References:

Editors of Britannica. (2021, March 10). Harriet Tubman. Retrieved March 19, 2021, from https://www.britannica.com/biography/Harriet-Tubman

History.com Editors. (2009, October 29). Harriet Tubman. Retrieved March 19, 2021, from https://www.history.com/topics/black-history/harriet-tubman  

Michals, D. (2015). Harriet Tubman. Retrieved March 19, 2021, from https://www.womenshistory.org/education-resources/biographies/harriet-tubman 

Storyboard:

Blog Post 4- Digital Storytelling Lesson Description

The title of the lesson will be “Women Who Changed America”. This will be a social studies lesson where students can learn and explore famous influential women that changed American history. Students will be able to choose any women they want. The learning environment will consist of a class size of 20 students, 10 girls and 10 boys and is racially diverse with varying  learning levels. Available technology for this project includes, school-issued computers and laptops in the classroom or library and students will have been introduced and familiarized with them. Students will be researching and gathering information about the specific women they choose and can work with partners. The unit of study this lesson focuses on is biographies and how people’s actions have shaped our world in which we live in today. By having students  research and learn about influential women allows them to see how they changed the world today, but more specifically The United States. Digital storytelling will allow students to do those things in a more fun and engaging way instead of having a regular literacy writing assignment. By having students utilize digital storytelling will let them be creative but at the same time will allow them to understand and learn about how those women changed our country in which we live today. The goals I have for student’s learning during this unit of study is that students will be able to understand how biographies can show how peoples’ actions have shaped the world in which we live.  

Blog Post 3: Digital Storytelling


In the article, Critical Lessons and Playful Literacies: Digital Media in PK–2 Classrooms, discusses a play-based media literacy curriculum and how it offers a way to expand children’s participation and engage more in literacy assignments by providing children’s many different interests and abilities in play, with technology. Also, by acknowledging roles besides just writers and to include roles that are not typically acknowledged in school literacy curriculum, these may include actors, camera operators or editors. With learning this, the story we created focuses on how digital storytelling increases student engagement and participation in literacy assignments and that anyone can create one, even young children.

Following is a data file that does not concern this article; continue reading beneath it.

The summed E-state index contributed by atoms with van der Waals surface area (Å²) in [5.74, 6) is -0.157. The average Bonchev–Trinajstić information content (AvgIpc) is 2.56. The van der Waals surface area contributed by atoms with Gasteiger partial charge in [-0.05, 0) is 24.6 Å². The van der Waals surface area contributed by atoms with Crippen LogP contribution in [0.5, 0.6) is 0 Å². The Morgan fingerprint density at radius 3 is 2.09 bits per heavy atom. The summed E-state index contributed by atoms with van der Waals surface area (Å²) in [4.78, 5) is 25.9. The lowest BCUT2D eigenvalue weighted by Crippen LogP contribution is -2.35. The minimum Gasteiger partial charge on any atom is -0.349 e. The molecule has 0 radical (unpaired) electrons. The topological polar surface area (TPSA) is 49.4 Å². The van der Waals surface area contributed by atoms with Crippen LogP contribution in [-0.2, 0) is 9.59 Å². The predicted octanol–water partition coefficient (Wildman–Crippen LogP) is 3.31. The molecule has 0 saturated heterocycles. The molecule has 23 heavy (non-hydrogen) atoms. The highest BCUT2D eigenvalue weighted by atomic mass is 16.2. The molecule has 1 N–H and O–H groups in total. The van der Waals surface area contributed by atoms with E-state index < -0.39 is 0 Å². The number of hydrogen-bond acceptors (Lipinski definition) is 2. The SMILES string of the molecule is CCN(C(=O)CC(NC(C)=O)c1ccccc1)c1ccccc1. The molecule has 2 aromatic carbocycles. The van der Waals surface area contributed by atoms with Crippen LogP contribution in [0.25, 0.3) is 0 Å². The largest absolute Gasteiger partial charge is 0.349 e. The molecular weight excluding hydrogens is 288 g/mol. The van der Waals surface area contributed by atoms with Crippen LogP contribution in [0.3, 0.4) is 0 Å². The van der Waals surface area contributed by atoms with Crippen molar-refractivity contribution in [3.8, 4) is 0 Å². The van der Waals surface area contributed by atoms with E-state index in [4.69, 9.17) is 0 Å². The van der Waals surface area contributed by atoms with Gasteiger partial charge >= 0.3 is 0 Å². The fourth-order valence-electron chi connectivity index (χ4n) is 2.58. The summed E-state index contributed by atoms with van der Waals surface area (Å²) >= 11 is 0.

Video Game Exploration 3

Another game I chose to explore from the PBS Kids website was called, “Molly of Denali” where players can learn about dog sledding and the Alaskan native culture and language. Players go on a dog sledding journey with Molly, who is a Native Alaskan. Players have many options for the dogs to pick from and different places in Alaska to pick from to go on the journey. There are different levels for each journey. Players have to figure out what category to pick whenever the dogs need to stop or something needs fixing and etc. Players can learn about what cold weather gear entails such as what the dogs need to wear in order to stay warm and protected from the cold. Also, players learn about night gear the dogs have to wear to stay safe. Players learn about each of these by looking at the app in the game. This game provides voice commands and reads the sentences out loud which can allow players to practice listening skills but also to be able to follow directions. For example, while playing I chose the sunset course and had to help Molly and her brother deliver a tool to their grandfather. On the journey we had to stop and put the cold weather gear on them but I had to figure out what to choose based on three options. Then we had to stop again to put on the dog’s night gear so they could be seen and again had to pick the correct form of gear for the night. 

These are all the trials you can pick from:

This is when I had to pick the correct gear for cold weather and liked how it gave other information about the gear.

This is what it looked like on my journey to the grandfather’s house and you can see the different levels/stop sites.